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The Unkindest Cut Of All

I am half the man I used to be, for on Friday July 14th 2000 I had a vasectomy.

Several of my friends have been there before me so I had some idea of what I was letting myself in for. Laurie sings alto in a choir (this is rare – altos are usually female, men generally find it too difficult to hit the high registers). As he was taken in to the theatre for his operation he was amused to hear the concert programme playing soothing music in the background: Tchaikovsky’s Nutcracker Suite. He made himself comfortable on the trolley and the surgeon remarked (in what was probably his standard reassuring joke at this point), "Don’t worry, you won’t be singing soprano after the operation."

Laurie smiled enigmatically. "But I already do," he protested. "Please don’t take that away as well!"

He claims that the surprised look on the surgeon’s face more than made up for the wisps of smoke that rose from his groin as the ends of his severed tubes were cauterised.

It’s hard driving a car with your legs crossed, but somehow I managed it and I pulled in to the hospital car park with plenty of time to spare. The receptionist took my details and tied a plastic ribbon round my wrist. It had my name and my surgeon’s name printed on it, just in case either of us forgot who we were. Then I waited, legs crossed of course, for the nurse. Robin held my hand and told me I was very brave, but I didn’t uncross my legs.

"You can still change your mind, you know," she said.

"No I can’t," I replied. "It’s far too late for that – I’ve booked a sick day from the office. If I cancel it now, I shudder to think what the paperwork will be like…"

Eventually the nurse came and took me away into a changing room.

"Take your clothes off and hang them in this locker," she said. "You can keep your underwear on. Put on this sexy nightdress and this dressing gown and pin the key of your locker to the dressing gown. Here are some high fashion paper shoes for your feet and here is a slinky shower cap for your head. When you’re ready go to the waiting room across the corridor and I’ll meet you there. You’ll find it easier to take your trousers off if you uncross your legs."

She bustled off and left me to it. I followed her instructions (it IS easier to take your trousers off with your legs uncrossed; I wonder how she knew?). I put on my paper slippers and hobbled to the waiting room.

The nurse met me there and took off me to her consulting chamber where she sat me on a chair. She checked all my particulars again and strapped a red plastic bracelet to my wrist. This one listed my drug allergies.

She picked up a gadget that positively bristled with dials and gauges and flashing lights. "I need to take your temperature," she said.

Obligingly I opened my mouth, but it did me no good for she thrust the gadget into my ear. After a few seconds it beeped and she took it out again, squinted at one of its myriad displays and wrote down a figure. "Now I need to take your pulse."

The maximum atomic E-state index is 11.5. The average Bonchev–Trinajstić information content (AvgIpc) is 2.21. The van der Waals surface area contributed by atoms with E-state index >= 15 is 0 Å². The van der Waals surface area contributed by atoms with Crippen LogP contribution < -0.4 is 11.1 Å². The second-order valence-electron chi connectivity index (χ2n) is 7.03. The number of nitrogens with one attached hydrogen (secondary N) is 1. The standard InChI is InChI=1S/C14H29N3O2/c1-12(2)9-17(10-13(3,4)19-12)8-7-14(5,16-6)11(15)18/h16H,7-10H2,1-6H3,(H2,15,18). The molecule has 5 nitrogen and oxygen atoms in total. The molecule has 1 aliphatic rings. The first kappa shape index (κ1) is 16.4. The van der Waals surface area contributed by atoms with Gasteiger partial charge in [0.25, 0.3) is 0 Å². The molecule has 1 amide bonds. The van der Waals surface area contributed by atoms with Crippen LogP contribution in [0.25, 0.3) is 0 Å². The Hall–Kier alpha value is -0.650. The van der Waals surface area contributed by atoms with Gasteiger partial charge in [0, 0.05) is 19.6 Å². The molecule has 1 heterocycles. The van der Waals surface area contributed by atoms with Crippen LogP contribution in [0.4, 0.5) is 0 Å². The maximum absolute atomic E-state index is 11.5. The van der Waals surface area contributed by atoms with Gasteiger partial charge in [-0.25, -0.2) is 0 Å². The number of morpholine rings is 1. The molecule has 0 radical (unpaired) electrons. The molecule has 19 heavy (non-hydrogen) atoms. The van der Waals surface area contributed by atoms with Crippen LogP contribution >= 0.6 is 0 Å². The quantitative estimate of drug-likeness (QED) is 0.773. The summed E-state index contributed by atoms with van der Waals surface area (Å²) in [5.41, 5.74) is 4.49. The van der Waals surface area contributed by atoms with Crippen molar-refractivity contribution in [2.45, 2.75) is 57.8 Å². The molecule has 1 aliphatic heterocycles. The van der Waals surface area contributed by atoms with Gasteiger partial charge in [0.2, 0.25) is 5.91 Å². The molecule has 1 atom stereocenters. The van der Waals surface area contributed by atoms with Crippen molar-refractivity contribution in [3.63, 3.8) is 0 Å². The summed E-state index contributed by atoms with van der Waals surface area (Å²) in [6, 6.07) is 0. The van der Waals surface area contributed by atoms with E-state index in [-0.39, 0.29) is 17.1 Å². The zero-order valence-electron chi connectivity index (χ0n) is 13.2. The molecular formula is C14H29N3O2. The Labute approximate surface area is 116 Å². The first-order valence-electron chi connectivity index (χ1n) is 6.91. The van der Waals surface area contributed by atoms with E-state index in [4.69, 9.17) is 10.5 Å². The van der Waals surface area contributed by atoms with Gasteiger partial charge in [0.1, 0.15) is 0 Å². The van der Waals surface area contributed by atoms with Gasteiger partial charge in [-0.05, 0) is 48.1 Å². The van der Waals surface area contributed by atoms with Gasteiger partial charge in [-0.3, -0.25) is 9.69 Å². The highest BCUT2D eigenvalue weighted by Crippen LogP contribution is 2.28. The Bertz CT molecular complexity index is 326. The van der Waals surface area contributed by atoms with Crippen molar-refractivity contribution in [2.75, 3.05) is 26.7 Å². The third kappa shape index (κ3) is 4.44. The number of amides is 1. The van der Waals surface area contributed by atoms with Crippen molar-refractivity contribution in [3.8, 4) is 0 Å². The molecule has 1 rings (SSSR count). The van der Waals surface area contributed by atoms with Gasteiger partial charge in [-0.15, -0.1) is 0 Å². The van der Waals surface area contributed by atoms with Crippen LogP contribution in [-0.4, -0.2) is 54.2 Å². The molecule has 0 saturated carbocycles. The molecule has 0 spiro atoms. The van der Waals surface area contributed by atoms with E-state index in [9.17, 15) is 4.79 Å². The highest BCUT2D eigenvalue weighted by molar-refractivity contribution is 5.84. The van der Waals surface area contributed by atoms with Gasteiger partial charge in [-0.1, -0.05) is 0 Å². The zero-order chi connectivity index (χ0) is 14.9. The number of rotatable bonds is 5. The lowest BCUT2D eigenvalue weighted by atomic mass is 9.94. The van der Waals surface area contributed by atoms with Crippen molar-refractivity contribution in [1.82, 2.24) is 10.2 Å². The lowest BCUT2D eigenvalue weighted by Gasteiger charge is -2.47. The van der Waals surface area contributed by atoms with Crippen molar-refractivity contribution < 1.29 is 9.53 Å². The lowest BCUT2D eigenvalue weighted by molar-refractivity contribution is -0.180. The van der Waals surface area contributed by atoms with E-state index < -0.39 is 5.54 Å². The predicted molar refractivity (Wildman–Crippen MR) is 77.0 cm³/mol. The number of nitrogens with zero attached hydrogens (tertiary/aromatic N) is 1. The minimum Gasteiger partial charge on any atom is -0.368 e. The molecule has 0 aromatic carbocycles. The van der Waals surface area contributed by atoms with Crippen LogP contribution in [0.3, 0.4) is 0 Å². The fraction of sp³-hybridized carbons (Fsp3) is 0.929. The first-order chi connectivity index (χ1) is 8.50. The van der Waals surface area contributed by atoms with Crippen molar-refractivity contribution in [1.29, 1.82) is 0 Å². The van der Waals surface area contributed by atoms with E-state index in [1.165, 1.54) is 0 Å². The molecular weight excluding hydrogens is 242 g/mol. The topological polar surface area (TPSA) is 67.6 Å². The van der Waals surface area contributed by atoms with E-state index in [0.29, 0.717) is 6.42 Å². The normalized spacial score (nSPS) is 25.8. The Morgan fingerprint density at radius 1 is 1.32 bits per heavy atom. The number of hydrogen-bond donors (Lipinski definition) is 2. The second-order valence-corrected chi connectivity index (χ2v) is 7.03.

I held out my hand, expecting an intimate though gentle caress as she fingered my wrist and consulted her watch. However all that happened was that she clipped a high-tech clothes peg to my finger. After about ten seconds a series of LEDs lit up and she unclipped it and again wrote down a figure. "Now I need to take your blood pressure."

By now I was wise, and I just sat there wondering what kind of space age device would appear. But she fooled me by trundling up a perfectly ordinary (and very well used) sphygmomanometer. She wrapped the cuff around my upper arm and pumped madly away. The cuff squeezed tight and then relaxed as she released the pressure. Again she wrote down a figure. "Well that’s all nice and normal," she said. "Just go and sit in the waiting room again and I’ll tell the surgeon you are ready."

I went and sat down and crossed my legs again. The moment, it seemed, had now arrived…

The surgeon and I walked down to the operating theatre together. It wasn’t far. The room was brilliantly lit and much larger than I expected. The trolley in the centre looked quite forlorn. Over in the far corner sat a nurse, so hugely enveloped in surgical gown, cap and mask that she resembled nothing so much as a pile of green linen with eyes. "Hello, Alan," she said cheerfully, and waved a fabric arm at me.

"Just climb up on the trolley," said the surgeon. "You’ll find it easier to climb up if you uncross your legs." Astonishingly, he was correct!

The nurse tucked my right arm under a sheet so it wouldn’t get cold and clipped another high-tech clothes peg to my finger. My left arm lay out across a board attached to the trolley. The surgeon asked me to make a fist a few times so that he could find a vein and then he stuck a needle into me. The other end of the needle was attached to a drip that fed a sedative into my arm. After a few seconds, I completely lost touch with the world; a most eerie sensation.